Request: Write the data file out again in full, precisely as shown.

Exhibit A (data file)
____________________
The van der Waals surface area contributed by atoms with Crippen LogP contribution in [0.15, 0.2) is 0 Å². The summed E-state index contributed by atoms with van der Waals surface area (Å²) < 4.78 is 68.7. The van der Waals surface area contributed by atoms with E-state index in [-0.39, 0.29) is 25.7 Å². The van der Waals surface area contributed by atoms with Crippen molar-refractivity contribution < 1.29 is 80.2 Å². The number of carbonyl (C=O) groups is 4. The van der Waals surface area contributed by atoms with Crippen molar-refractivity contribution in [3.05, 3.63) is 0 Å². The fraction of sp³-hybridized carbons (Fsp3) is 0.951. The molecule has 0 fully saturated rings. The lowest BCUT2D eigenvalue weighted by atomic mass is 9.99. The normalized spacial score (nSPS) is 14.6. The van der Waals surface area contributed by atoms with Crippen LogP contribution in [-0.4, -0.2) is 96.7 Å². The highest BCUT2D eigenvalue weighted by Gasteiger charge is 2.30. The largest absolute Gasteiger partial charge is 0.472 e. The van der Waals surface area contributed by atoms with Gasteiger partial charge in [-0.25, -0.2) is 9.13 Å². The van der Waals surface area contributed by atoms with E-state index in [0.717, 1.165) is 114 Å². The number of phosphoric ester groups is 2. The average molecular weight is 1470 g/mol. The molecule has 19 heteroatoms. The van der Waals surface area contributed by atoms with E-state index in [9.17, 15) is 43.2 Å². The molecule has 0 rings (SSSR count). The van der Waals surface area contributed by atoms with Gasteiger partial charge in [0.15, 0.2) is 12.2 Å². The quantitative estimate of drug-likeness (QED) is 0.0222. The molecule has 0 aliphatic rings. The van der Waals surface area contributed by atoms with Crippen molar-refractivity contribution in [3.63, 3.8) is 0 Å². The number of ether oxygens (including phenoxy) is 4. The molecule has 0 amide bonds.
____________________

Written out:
The van der Waals surface area contributed by atoms with Crippen LogP contribution in [0.15, 0.2) is 0 Å². The summed E-state index contributed by atoms with van der Waals surface area (Å²) < 4.78 is 68.7. The van der Waals surface area contributed by atoms with E-state index in [-0.39, 0.29) is 25.7 Å². The van der Waals surface area contributed by atoms with Crippen molar-refractivity contribution < 1.29 is 80.2 Å². The number of carbonyl (C=O) groups is 4. The van der Waals surface area contributed by atoms with Crippen molar-refractivity contribution in [3.05, 3.63) is 0 Å². The fraction of sp³-hybridized carbons (Fsp3) is 0.951. The molecule has 0 fully saturated rings. The lowest BCUT2D eigenvalue weighted by atomic mass is 9.99. The normalized spacial score (nSPS) is 14.6. The van der Waals surface area contributed by atoms with Crippen LogP contribution in [-0.4, -0.2) is 96.7 Å². The highest BCUT2D eigenvalue weighted by Gasteiger charge is 2.30. The largest absolute Gasteiger partial charge is 0.472 e. The van der Waals surface area contributed by atoms with Gasteiger partial charge in [-0.25, -0.2) is 9.13 Å². The van der Waals surface area contributed by atoms with E-state index in [0.717, 1.165) is 114 Å². The number of phosphoric ester groups is 2. The average molecular weight is 1470 g/mol. The molecule has 19 heteroatoms. The van der Waals surface area contributed by atoms with E-state index in [9.17, 15) is 43.2 Å². The molecule has 0 rings (SSSR count). The van der Waals surface area contributed by atoms with Gasteiger partial charge in [0.15, 0.2) is 12.2 Å². The quantitative estimate of drug-likeness (QED) is 0.0222. The molecule has 0 aliphatic rings. The van der Waals surface area contributed by atoms with Crippen molar-refractivity contribution in [3.63, 3.8) is 0 Å². The number of ether oxygens (including phenoxy) is 4. The molecule has 0 amide bonds.